1 Samuel 20:30-34
When someone asks, “What do you do?” the reply usually includes a job title. But anyone who is raising or interacting with children has a role far more important than career duties.
Parents are communicators. Yet unlike conference speakers, moms and dads don’t get to pre-plan their entire message. Everything we do and say—especially that which happens “off the cuff”—molds our kids. Think about your childhood days. What did your parents do that illustrated their priorities, beliefs, and passions?
Even without speaking, we send messages by our body language, interests, kindnesses, absence or presence, and silence. Add words to the mix, and we have a recipe for remarkable impact, either positive or negative.
Inevitably, our children will be greatly affected by what we communicate and how they interpret it. Be conscious of the way each young one processes information—sometimes our intended message becomes skewed by their limited understanding. What an incredible responsibility we’ve been given. No wonder parents depend on God’s help.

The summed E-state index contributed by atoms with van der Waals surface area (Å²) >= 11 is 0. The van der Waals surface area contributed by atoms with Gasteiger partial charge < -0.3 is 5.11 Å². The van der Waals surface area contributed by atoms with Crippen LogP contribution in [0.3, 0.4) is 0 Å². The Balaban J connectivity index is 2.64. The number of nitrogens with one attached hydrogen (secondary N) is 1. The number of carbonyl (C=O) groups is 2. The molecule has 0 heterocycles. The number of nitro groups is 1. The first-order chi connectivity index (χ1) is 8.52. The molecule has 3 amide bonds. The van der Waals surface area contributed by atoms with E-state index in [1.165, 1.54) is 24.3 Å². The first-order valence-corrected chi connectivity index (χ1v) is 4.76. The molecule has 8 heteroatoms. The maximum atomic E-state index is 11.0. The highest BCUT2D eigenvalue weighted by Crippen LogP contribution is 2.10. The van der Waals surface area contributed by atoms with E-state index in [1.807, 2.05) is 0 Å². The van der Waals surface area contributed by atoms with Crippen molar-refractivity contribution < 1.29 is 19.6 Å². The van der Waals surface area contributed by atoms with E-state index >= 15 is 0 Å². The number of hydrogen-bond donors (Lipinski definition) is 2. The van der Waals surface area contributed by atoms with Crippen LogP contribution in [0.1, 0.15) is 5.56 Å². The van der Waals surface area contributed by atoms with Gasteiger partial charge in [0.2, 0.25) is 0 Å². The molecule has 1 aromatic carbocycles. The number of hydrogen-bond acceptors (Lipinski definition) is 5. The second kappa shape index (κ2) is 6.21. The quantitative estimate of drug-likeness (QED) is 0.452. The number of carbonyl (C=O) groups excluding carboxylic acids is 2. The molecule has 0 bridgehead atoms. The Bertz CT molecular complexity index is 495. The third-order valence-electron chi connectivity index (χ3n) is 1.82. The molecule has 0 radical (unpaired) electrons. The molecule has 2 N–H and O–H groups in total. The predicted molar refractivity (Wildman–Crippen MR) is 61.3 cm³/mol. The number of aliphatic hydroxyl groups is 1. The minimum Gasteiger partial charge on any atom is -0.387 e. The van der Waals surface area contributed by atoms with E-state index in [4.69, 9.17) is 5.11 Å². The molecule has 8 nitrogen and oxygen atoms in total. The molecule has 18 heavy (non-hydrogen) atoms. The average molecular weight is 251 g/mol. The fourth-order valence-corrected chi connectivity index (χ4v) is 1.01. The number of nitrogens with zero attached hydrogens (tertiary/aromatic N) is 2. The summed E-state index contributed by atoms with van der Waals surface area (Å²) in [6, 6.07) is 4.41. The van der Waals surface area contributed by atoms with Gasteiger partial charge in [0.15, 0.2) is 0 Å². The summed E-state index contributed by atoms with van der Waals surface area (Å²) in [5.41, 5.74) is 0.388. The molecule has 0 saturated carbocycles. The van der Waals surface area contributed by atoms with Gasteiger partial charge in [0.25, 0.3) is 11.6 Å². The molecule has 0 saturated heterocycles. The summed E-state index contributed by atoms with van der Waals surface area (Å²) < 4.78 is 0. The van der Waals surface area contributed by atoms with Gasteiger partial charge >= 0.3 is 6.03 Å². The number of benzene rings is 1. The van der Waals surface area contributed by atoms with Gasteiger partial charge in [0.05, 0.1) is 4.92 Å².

Only troubled parents—like the angry, jealous King Saul in today’s passage—would ever set out to hurt their children. But in our busyness, or because of past wounds, the messages we send might inadvertently be damaging.
What are you communicating to your kids? Ask yourself: What do my actions point to as priorities in my life? Do my children sense a hunger in my heart for God’s direction, counsel, and sustenance? Above all, would they know how to have a thriving relationship with Jesus Christ by watching my life?